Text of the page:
Author’s Note: Last year during my one year stint in Philadelphia, I met up with this amazing guy, JJ at a speech contest. We became fast friends after that. Who won’t especially after you learn that he is as crazy about public speaking as you are AND he is cool about exchanging speaking pointers over beer and buffalo wings? Enjoy the article below penned by Mr Charismatic!
A topic that is often addressed in public speaking is how – How do I overcome anxiety? How do I deliver statements with maximum impact? How do I organize the contents of my speech? – but very seldom do we address the why. Why do we give speeches, and what should be our purpose?
I assert that the purpose of every speech should be to change the audience in at least one specific way. By the time you are finished the speech each member of the audience should walk away with some specific course of action in mind, and while this particular action may be different for each individual member, one may measure the success of their speech by the number or percentage of audience members that leave and take action based on the information given in your speech.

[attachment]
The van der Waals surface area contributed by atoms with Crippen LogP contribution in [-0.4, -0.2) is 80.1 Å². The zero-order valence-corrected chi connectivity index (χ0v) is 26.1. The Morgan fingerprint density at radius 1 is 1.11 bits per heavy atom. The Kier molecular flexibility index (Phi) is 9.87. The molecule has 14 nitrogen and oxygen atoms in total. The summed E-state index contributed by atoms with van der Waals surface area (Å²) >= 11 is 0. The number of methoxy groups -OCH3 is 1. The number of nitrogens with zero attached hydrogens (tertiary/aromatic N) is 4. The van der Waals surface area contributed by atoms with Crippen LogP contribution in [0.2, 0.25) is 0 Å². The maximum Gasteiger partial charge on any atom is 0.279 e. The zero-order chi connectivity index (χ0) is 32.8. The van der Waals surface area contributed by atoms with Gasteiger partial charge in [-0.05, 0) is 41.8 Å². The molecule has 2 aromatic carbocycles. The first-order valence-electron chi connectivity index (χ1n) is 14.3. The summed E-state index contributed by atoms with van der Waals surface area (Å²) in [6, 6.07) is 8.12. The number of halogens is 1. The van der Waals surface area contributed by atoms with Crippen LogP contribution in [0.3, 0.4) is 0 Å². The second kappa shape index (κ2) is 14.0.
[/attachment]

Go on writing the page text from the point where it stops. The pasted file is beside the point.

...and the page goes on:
This metaphysical principle has certain implications for the how part of public speaking. For instance, every speech should be written around the action you want your audience to take. It should read out like a poetic math problem, where every single point adds up to your final point, and it needs to be clear that it would be more reasonable for the audience to follow your intended course of action than to maintain the status quo.
Furthermore, if you fail to give your audience a specific course of action at the end of your speech, then your speech has no point. This means you have wasted the audience’s time, and you have failed as a speaker.
This is what differentiates a speech from stand-up comedy, theatre, or other forms of verbal communication – the point of a speech is to have a point.
So from now on, when you write your speeches, start by thinking about what course of action you want your audience to take. Then select a story or set of stories that will illustrate and prove your point. Years after your speech has concluded, you need to be sure that even if the audience cannot remember a word of your speech, they remember the point that you were trying to make. After that, it is up to them.